The power of bugs – Designing measures to properly capture the health of our rivers

Wednesday 8th November was a very exciting day, as entomology experts from around the UK came to our workshop to discuss the potential for biometric measures (environmental 'scores' calculated from water insect samples) to extend evaluation of our watery places beyond the broader, less specific brush of the Water Framework Directive.

Following on from our fantastic breakthrough on the Itchen (read more here), as part of our Riverfly Census campaign we are working to achieve localised, bespoke targets for more rivers across the UK.

The census, now in its final year, has already shown the tremendous value of analysing water insects to gauge a river's health - different species have different tolerances to pollution, so their presence or absence gives a very accurate environmental picture.

Dr Nick Everall of Aquascience, our lead consultant throughout the Riverfly Census project, and Shirley Medgett of Hampshire Environment Agency kicked off the day by presenting how we arrived at the bespoke targets for the Itchen. This set the scene for discussions on how to instigate a similar process for other rivers.

A room full of scientists - and no blood was spilt!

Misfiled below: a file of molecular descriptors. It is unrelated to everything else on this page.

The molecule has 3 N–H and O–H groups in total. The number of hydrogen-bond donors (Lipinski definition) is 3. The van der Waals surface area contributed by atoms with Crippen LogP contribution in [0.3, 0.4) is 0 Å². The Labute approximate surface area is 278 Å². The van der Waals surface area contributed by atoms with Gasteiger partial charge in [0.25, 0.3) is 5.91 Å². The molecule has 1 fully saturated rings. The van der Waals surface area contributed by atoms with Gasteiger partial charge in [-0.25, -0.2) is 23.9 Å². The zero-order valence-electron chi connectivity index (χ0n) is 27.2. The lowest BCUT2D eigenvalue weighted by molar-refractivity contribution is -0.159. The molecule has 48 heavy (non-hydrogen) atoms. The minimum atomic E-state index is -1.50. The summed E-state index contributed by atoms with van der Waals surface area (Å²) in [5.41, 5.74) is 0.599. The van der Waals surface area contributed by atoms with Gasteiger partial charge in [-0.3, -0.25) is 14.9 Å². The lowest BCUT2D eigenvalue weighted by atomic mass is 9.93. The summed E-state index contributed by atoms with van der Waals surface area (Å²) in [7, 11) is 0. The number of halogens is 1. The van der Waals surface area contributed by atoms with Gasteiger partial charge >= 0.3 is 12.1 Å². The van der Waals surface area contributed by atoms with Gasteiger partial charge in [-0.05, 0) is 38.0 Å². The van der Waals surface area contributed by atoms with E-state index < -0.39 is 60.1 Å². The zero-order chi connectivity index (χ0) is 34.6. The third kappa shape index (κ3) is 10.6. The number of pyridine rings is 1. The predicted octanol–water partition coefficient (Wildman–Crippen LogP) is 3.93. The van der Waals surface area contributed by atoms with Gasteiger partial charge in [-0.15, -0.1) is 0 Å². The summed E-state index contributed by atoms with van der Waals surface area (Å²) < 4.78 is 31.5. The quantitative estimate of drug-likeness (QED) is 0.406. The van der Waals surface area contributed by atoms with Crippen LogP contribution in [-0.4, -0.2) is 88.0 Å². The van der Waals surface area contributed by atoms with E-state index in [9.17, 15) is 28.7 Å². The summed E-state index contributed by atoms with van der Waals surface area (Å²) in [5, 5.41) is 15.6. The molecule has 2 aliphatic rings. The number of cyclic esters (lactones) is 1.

A room full of scientists - and no blood was spilt!

Currently the UK uses a tool called the 'Water Framework Directive' (WFD) to rank our rivers from High to Poor. This Directive is good for spotting dramatic degradation in our waters but is not so good at picking up the more subtle, but still significant stressors threatening our water life.

This lack of detail was motivation for us to go beyond WFD and use a combination of data from our census and, where possible, historical data to set bespoke targets.

We organised the workshop with the goal to use some of the UK's top experts in the field to help us decide which of the insect biometric measures, or which combinations of them, had potential to be made bespoke. In the afternoon session we also discussed overlap of measures across river types and what the potential thresholds of these measures could look like.

Much complicated ground was covered, but thanks to the expertise and enthusiasm of those who attended, S&TC is now armed with better knowledge to start the local conversations around the science that will ensure measuring health on our rivers is as effective and intuitive as possible. Proper measuring means proper management and, as a result, our rivers, fish and water life will have the bright future they deserve.

Massive thanks to everyone who made the day possible!


For more information on the Riverfly Census email or click the button below:

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